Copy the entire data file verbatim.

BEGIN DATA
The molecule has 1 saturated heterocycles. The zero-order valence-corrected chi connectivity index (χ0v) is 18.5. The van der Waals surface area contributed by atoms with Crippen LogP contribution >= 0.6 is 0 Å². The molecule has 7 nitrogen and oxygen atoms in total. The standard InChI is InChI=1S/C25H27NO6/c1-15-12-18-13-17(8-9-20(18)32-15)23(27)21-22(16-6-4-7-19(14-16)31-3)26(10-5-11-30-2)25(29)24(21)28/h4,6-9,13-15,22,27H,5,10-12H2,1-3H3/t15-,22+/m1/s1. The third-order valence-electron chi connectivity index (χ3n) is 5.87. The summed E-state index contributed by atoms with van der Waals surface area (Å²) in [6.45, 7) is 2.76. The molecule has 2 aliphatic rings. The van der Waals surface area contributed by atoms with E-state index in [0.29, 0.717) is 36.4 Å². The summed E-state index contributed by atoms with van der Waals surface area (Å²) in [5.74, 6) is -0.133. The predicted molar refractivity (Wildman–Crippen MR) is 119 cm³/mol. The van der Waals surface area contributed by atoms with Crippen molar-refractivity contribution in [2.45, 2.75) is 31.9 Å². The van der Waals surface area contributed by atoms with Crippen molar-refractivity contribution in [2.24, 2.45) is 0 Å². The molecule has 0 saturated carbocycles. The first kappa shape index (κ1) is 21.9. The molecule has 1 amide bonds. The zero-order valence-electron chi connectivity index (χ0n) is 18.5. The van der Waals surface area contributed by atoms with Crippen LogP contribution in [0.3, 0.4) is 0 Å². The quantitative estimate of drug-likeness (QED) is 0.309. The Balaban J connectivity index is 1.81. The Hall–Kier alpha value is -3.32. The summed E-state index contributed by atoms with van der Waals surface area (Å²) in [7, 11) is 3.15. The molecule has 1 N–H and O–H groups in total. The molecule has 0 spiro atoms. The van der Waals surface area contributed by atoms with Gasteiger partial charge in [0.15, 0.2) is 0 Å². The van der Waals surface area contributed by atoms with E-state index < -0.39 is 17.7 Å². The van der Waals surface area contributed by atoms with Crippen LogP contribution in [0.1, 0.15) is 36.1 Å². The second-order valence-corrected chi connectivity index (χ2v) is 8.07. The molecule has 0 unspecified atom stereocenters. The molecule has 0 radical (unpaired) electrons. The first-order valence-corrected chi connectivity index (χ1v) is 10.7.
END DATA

The molecule has 1 saturated heterocycles. The zero-order valence-corrected chi connectivity index (χ0v) is 18.5. The van der Waals surface area contributed by atoms with Crippen LogP contribution >= 0.6 is 0 Å². The molecule has 7 nitrogen and oxygen atoms in total. The standard InChI is InChI=1S/C25H27NO6/c1-15-12-18-13-17(8-9-20(18)32-15)23(27)21-22(16-6-4-7-19(14-16)31-3)26(10-5-11-30-2)25(29)24(21)28/h4,6-9,13-15,22,27H,5,10-12H2,1-3H3/t15-,22+/m1/s1. The third-order valence-electron chi connectivity index (χ3n) is 5.87. The summed E-state index contributed by atoms with van der Waals surface area (Å²) in [6.45, 7) is 2.76. The molecule has 2 aliphatic rings. The van der Waals surface area contributed by atoms with E-state index in [0.29, 0.717) is 36.4 Å². The summed E-state index contributed by atoms with van der Waals surface area (Å²) in [5.74, 6) is -0.133. The predicted molar refractivity (Wildman–Crippen MR) is 119 cm³/mol. The van der Waals surface area contributed by atoms with Crippen molar-refractivity contribution in [2.45, 2.75) is 31.9 Å². The van der Waals surface area contributed by atoms with Crippen molar-refractivity contribution in [2.24, 2.45) is 0 Å². The molecule has 0 saturated carbocycles. The first kappa shape index (κ1) is 21.9. The molecule has 1 amide bonds. The zero-order valence-electron chi connectivity index (χ0n) is 18.5. The van der Waals surface area contributed by atoms with Crippen LogP contribution in [0.3, 0.4) is 0 Å². The quantitative estimate of drug-likeness (QED) is 0.309. The Balaban J connectivity index is 1.81. The Hall–Kier alpha value is -3.32. The summed E-state index contributed by atoms with van der Waals surface area (Å²) in [7, 11) is 3.15. The molecule has 1 N–H and O–H groups in total. The molecule has 0 spiro atoms. The van der Waals surface area contributed by atoms with Gasteiger partial charge in [0.15, 0.2) is 0 Å². The van der Waals surface area contributed by atoms with E-state index < -0.39 is 17.7 Å². The van der Waals surface area contributed by atoms with Crippen LogP contribution in [0.1, 0.15) is 36.1 Å². The second-order valence-corrected chi connectivity index (χ2v) is 8.07. The molecule has 0 unspecified atom stereocenters. The molecule has 0 radical (unpaired) electrons. The first-order valence-corrected chi connectivity index (χ1v) is 10.7.